“We’re looking at using jazz to stimulate undergraduate research,” Mayfield continues. “There’s a lot of work to be done — for example, on jazz families (i.e., musical family lineages in New Orleans). The manifestations are endless.”

There are those, of course, who resist the whole notion of jazz entering mainstream educational institutions. Indeed, as jazz has gained in acceptance and jazz education has become a worldwide phenomenon with highly regarded programs at places such as North Texas State and Indiana universities, critics have claimed that such programs lack legitimacy, that jazz only can be transmitted from individual artist to individual artist in a master-apprentice relationship.

But Mayfield disagrees. “There’s too much separation between people and what belongs to them. That’s why we want jazz as part of our core curriculum.”

Those sentiments are echoed by jazz master Ellis Marsalis, who has lent his name to the NOJO advisory board and who will be performing in the first concert of its series, a Valentine’s Day “Love in Jazz” concert with Marsalis and Mayfield as featured soloists.

Jazz, Marsalis maintains, needs structure in order to survive.

“It reminds me of a club I used to go to in Richmond when I was teaching at Virginia Commonwealth (University),” Marsalis recalls. “It was a wonderful club — it was getting a name, good people were performing there and the crowds were good, too. But whoever owned it sold the building, and it all just disappeared.

“It’s a similar situation with jazz,” Marsalis says. “It’s not a thing unto itself — music doesn’t mean anything unless it’s being played for somebody — so consequently, what is really needed is a kind of infrastructure, what I like to call a top end.”

White is another advocate of structure. As a city, he notes, New Orleans “is blessed with talent. But to have people who can perform is only one piece. We also need support personnel — attorneys, booking agents, people to run music stores, to make and repair instruments.

“Not everyone who goes through the institute will become a performing jazz musician. It’s my hope the institute can provide the holistic approach that will make New Orleans respected as a player” in the music industry, White says.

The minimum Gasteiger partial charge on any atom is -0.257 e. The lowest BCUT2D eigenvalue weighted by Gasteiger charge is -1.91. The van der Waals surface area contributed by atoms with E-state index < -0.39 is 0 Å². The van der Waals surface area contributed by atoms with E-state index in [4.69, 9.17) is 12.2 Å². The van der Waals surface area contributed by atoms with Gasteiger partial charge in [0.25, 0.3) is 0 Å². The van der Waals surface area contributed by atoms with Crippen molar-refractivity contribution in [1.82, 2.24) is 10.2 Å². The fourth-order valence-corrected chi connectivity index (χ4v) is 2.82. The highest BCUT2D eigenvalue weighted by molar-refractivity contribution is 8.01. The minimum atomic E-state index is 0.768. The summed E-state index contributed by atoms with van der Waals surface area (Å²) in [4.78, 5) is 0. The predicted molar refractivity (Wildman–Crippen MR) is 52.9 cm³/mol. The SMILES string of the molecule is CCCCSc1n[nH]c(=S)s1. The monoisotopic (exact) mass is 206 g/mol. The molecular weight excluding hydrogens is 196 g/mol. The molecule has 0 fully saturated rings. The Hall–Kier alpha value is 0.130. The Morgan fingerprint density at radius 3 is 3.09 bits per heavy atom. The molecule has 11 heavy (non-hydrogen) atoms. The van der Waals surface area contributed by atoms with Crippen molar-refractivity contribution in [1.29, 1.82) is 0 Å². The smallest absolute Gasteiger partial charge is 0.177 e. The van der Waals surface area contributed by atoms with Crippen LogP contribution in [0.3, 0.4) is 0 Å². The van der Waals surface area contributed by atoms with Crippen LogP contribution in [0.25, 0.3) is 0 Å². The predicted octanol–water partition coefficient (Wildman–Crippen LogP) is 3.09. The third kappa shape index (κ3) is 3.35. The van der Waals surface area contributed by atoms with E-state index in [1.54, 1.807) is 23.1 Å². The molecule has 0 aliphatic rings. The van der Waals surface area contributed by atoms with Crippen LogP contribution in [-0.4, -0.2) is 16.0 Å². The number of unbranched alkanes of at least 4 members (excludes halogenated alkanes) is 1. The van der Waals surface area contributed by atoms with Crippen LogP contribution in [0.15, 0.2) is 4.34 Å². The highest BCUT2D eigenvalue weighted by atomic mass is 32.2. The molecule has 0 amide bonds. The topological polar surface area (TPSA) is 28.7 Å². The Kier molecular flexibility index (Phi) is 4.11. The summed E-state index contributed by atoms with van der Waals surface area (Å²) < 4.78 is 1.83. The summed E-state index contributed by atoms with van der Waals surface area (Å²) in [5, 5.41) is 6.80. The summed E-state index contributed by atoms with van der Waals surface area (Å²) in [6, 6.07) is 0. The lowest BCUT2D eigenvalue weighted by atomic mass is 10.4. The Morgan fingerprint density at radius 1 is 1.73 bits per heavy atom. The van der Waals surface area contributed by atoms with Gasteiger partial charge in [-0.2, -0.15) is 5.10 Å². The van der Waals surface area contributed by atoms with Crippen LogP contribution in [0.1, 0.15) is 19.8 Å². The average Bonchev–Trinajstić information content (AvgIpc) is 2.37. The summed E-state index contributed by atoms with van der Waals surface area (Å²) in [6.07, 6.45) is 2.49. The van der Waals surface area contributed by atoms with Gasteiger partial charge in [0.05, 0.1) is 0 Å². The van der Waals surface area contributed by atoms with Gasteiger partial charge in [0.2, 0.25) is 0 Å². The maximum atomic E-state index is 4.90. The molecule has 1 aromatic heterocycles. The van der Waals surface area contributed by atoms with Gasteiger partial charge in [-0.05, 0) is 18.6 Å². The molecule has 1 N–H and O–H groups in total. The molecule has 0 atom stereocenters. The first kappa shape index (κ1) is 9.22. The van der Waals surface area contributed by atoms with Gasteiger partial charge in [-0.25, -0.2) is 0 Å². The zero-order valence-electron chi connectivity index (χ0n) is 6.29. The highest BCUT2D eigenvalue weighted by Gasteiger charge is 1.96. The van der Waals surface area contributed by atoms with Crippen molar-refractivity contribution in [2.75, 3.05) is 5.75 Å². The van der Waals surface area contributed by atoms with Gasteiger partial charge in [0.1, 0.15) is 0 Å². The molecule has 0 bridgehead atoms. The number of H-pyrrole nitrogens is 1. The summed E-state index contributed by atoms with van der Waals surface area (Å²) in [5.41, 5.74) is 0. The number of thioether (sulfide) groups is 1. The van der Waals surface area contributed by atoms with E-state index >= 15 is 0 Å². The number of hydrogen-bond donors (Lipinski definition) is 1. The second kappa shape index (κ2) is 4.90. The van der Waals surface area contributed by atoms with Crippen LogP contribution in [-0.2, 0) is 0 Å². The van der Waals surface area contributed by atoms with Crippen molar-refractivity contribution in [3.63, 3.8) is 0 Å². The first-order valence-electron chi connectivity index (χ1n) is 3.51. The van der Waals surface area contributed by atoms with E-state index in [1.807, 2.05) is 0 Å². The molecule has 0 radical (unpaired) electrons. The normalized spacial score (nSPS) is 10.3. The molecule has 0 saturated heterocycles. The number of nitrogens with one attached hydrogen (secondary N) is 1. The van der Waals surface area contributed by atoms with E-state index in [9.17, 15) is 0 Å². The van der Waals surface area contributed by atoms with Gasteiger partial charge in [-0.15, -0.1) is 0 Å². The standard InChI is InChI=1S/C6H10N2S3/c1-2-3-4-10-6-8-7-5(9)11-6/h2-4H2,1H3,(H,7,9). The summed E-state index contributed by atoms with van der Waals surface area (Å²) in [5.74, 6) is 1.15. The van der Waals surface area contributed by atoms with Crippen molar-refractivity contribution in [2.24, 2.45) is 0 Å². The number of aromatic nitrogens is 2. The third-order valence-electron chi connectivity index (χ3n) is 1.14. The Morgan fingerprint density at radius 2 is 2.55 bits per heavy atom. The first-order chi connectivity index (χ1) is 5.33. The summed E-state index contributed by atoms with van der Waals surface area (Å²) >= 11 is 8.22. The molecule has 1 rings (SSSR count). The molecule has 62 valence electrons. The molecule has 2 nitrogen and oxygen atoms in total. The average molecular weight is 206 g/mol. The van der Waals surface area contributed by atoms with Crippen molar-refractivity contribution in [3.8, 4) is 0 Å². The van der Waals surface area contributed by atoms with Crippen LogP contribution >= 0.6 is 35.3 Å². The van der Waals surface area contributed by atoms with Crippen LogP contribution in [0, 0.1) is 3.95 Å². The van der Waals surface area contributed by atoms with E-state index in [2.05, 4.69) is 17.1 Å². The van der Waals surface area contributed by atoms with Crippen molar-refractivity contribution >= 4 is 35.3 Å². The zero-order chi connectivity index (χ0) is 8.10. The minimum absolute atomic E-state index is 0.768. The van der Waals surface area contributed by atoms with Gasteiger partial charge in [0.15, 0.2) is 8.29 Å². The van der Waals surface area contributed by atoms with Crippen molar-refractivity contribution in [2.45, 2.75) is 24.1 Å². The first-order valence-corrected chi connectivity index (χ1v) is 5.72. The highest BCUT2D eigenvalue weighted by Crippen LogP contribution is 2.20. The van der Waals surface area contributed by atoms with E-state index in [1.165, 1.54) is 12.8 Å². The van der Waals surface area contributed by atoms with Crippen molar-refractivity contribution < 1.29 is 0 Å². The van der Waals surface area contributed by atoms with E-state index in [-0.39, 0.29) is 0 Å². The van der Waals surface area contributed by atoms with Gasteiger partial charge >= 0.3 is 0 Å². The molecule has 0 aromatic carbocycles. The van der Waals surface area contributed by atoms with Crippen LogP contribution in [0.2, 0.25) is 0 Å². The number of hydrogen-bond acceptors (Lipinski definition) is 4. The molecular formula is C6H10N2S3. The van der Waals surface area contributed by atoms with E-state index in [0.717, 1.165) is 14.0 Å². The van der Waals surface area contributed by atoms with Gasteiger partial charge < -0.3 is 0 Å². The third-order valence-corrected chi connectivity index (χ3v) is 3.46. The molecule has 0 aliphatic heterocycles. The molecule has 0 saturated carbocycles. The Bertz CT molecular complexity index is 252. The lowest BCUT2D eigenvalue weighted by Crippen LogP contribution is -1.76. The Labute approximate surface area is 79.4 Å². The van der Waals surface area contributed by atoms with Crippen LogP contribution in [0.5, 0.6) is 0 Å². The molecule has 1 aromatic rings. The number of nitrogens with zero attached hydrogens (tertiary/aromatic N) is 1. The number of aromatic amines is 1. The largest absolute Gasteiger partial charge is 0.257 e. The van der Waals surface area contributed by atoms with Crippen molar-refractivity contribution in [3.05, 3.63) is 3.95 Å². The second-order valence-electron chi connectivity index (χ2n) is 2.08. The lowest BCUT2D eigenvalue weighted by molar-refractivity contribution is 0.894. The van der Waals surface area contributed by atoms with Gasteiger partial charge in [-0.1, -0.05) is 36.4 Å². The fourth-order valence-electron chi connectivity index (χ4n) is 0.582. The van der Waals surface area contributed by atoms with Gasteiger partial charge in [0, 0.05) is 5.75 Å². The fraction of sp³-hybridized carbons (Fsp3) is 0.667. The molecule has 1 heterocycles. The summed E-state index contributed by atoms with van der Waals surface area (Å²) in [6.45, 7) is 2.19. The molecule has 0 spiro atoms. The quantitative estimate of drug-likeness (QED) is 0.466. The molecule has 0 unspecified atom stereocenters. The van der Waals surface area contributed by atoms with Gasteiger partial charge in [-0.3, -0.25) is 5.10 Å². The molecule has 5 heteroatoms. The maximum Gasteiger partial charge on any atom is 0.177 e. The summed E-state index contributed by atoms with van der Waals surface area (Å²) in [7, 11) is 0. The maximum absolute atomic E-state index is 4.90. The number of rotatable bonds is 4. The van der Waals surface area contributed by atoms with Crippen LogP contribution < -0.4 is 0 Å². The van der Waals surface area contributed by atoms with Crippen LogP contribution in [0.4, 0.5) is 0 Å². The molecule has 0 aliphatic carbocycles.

“What’s needed is education,” Marsalis says. “Period. Across the board.”

The structure of Dillard’s program should be very conducive to providing that education, according to Mayfield. For example, he says that instead of a single artist-in-residence — the common structure in arts education for encouraging student contact with successful practitioners — the existence of the orchestra provides, in effect, 21 artists-in-residence to mentor and advise students.

Plans also include a lecture series that will strengthen the connection among Dillard, its students and its host community. Mayfield is working furiously to schedule lectures by White, who writes on the history and culture of the city’s “second line” dancers; Herman Leonard, the world-renowned jazz photographer; and by Stanley Crouch, MacArthur-winning jazz and cultural critic.

And if that’s not enough, Mayfield also is putting the final touches on the work that will be the centerpiece of NOJO’s second spring concert: “Strange Fruit,” an original suite for the jazz orchestra and the Dillard concert choir commissioned by Lomax. Lomax and Mayfield had traveled to Atlanta’s Martin Luther King Center to see “Without Sanctuary,” an acclaimed exhibit of lynching postcards. “The images were so small — so intimate,” Lomax notes, “but so powerful.”

And Mayfield felt the same powerful inspiration from Lomax’s desire “to get the whole community engaged in dialogue.” With a live broadcast from New Orleans’ legendary jazz and blues station, WWOZ, the school seems poised to get the whole town talking.